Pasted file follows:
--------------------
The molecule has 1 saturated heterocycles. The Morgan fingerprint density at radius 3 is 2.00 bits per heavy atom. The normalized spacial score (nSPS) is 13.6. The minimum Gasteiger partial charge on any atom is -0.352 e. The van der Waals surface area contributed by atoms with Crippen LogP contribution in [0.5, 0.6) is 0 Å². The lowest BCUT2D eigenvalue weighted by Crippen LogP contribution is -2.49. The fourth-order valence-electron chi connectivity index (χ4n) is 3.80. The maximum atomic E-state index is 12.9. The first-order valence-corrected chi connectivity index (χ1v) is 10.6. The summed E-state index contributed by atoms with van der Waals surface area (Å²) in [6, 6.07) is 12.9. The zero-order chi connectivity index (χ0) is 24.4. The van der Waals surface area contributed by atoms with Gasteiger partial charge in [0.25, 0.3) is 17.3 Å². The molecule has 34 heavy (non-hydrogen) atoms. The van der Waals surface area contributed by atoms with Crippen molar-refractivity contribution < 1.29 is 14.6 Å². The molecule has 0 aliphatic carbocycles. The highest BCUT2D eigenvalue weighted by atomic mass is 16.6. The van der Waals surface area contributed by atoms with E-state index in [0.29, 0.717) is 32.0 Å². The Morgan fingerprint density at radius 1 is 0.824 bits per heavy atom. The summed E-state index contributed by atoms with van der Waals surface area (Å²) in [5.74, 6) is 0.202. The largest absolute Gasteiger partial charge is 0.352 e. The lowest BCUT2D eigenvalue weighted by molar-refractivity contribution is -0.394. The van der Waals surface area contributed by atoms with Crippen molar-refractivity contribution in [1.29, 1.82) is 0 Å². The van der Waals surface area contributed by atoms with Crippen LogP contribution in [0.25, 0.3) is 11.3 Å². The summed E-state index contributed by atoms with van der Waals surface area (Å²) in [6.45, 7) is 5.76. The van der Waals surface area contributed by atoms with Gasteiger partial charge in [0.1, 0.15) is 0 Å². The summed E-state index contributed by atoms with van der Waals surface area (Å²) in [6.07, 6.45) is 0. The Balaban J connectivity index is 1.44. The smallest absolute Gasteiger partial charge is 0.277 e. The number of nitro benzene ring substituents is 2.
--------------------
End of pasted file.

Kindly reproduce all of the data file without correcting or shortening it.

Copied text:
The molecule has 1 saturated heterocycles. The Morgan fingerprint density at radius 3 is 2.00 bits per heavy atom. The normalized spacial score (nSPS) is 13.6. The minimum Gasteiger partial charge on any atom is -0.352 e. The van der Waals surface area contributed by atoms with Crippen LogP contribution in [0.5, 0.6) is 0 Å². The lowest BCUT2D eigenvalue weighted by Crippen LogP contribution is -2.49. The fourth-order valence-electron chi connectivity index (χ4n) is 3.80. The maximum atomic E-state index is 12.9. The first-order valence-corrected chi connectivity index (χ1v) is 10.6. The summed E-state index contributed by atoms with van der Waals surface area (Å²) in [6, 6.07) is 12.9. The zero-order chi connectivity index (χ0) is 24.4. The van der Waals surface area contributed by atoms with Gasteiger partial charge in [0.25, 0.3) is 17.3 Å². The molecule has 34 heavy (non-hydrogen) atoms. The van der Waals surface area contributed by atoms with Crippen molar-refractivity contribution < 1.29 is 14.6 Å². The molecule has 0 aliphatic carbocycles. The highest BCUT2D eigenvalue weighted by atomic mass is 16.6. The van der Waals surface area contributed by atoms with E-state index in [0.29, 0.717) is 32.0 Å². The Morgan fingerprint density at radius 1 is 0.824 bits per heavy atom. The summed E-state index contributed by atoms with van der Waals surface area (Å²) in [5.74, 6) is 0.202. The largest absolute Gasteiger partial charge is 0.352 e. The lowest BCUT2D eigenvalue weighted by molar-refractivity contribution is -0.394. The van der Waals surface area contributed by atoms with Crippen molar-refractivity contribution in [1.29, 1.82) is 0 Å². The van der Waals surface area contributed by atoms with Crippen LogP contribution in [0.25, 0.3) is 11.3 Å². The summed E-state index contributed by atoms with van der Waals surface area (Å²) in [6.45, 7) is 5.76. The van der Waals surface area contributed by atoms with Gasteiger partial charge in [0.1, 0.15) is 0 Å². The summed E-state index contributed by atoms with van der Waals surface area (Å²) in [6.07, 6.45) is 0. The Balaban J connectivity index is 1.44. The smallest absolute Gasteiger partial charge is 0.277 e. The number of nitro benzene ring substituents is 2.